Limb-girdle muscular dystrophy LGMD

Dr. Ramesh Bhardwaj D.H.M.S  •  Dr. Puja Bhadel Bhardwaj  M.D.


Limb-girdle muscular dystrophy "LGMD" or Erb`s muscular dystrophy is an autosomal class of muscular dystrophy. Limb-girdle muscular dystrophy encompasses a large number of rare disorders.

The term "limb-girdle" is used to describe these disorders because the muscles most severely affected are generally those of the hips and shoulders -- the limb girdle muscles.
Common symptoms of limb-girdle muscular dystrophy are muscle weakness, myoglobinuria, pain, myotonia, cardiomyopathy, elevated blood CK, and rippling muscles.

The muscle weakness is generally symmetric, proximal, and slowly progressive.
In most cases, pain is not present with LGMD, and mental function is not affected.

LGMD can begin in childhood, adolescence, young adulthood or even later. The age of onset is usually between 10 and 30. Both genders are affected equally.



When limb-girdle muscular dystrophy begins in childhood the progression appears to be faster and the disease more disabling. When the disorder begins in adolescence or adulthood the disease is generally not as severe and progresses more slowly.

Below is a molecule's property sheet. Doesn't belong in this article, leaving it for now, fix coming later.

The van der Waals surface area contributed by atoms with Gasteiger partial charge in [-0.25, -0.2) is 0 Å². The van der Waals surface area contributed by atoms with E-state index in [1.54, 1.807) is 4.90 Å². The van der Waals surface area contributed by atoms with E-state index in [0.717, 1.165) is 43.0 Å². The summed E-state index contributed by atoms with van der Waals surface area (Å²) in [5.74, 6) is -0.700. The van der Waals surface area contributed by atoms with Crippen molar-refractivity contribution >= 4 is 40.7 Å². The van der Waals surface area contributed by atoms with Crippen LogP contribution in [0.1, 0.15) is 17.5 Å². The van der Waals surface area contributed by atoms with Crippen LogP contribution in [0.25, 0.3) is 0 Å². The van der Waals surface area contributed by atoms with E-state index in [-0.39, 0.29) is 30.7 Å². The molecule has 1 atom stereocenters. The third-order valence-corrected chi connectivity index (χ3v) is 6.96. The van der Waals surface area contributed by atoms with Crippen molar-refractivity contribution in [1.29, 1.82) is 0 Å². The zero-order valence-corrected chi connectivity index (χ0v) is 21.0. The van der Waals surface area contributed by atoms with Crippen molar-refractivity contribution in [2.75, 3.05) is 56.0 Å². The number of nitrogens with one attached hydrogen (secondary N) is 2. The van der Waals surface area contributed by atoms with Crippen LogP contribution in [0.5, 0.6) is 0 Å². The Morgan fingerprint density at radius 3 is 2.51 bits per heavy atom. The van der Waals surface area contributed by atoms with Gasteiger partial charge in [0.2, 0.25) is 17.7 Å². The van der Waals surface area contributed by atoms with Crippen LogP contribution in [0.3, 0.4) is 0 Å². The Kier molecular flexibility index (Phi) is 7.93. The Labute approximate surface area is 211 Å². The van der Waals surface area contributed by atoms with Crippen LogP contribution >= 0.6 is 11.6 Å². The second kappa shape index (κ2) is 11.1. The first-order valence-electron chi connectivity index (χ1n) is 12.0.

There is no sensory neuropathy or autonomic or visceral dysfunction at presentation. The specific dermatomes affected can be demonstrated clinically, and although lower limb deep tendon reflexes and plantar reflex are lost, abdominal reflexes are preserved
Types of limb-girdle muscular dystrophies
The "LGMD1" family is autosomal dominant, and the "LGMD2" family is autosomal recessive. 

The distal muscles are affected late in LGMD, if at all. Over time (usually many years), the person with LGMD loses muscle bulk and strength. Eventually, s/he may need a power wheelchair or scooter, especially for long distances.
While LGMD isn`t a fatal disease, it may eventually weaken the heart and lungs muscles, leading to illness or death due to secondary disorders.

LGMD is typically an inherited disorder, though it may be inherited as a dominant, recessive or X-linked genetic defect.
There is no known cure for LGMD, although homoeopathic medicine is showing promising vectors that may replace damaged muscle tissue. Treatment is generally aimed at controlling the onset of symptoms to maximize the quality of life, prevent further deteri
oration leading to gradual improvement in health status of patients.                                                                           

One can notice symptomatic improvement within 3-4 months of treatment. Duration of treatment varies with the severity of disease. We have over 6000 patients of all types of muscular dystrophy from all over the world. we have documented up to 80% improvement in our patients.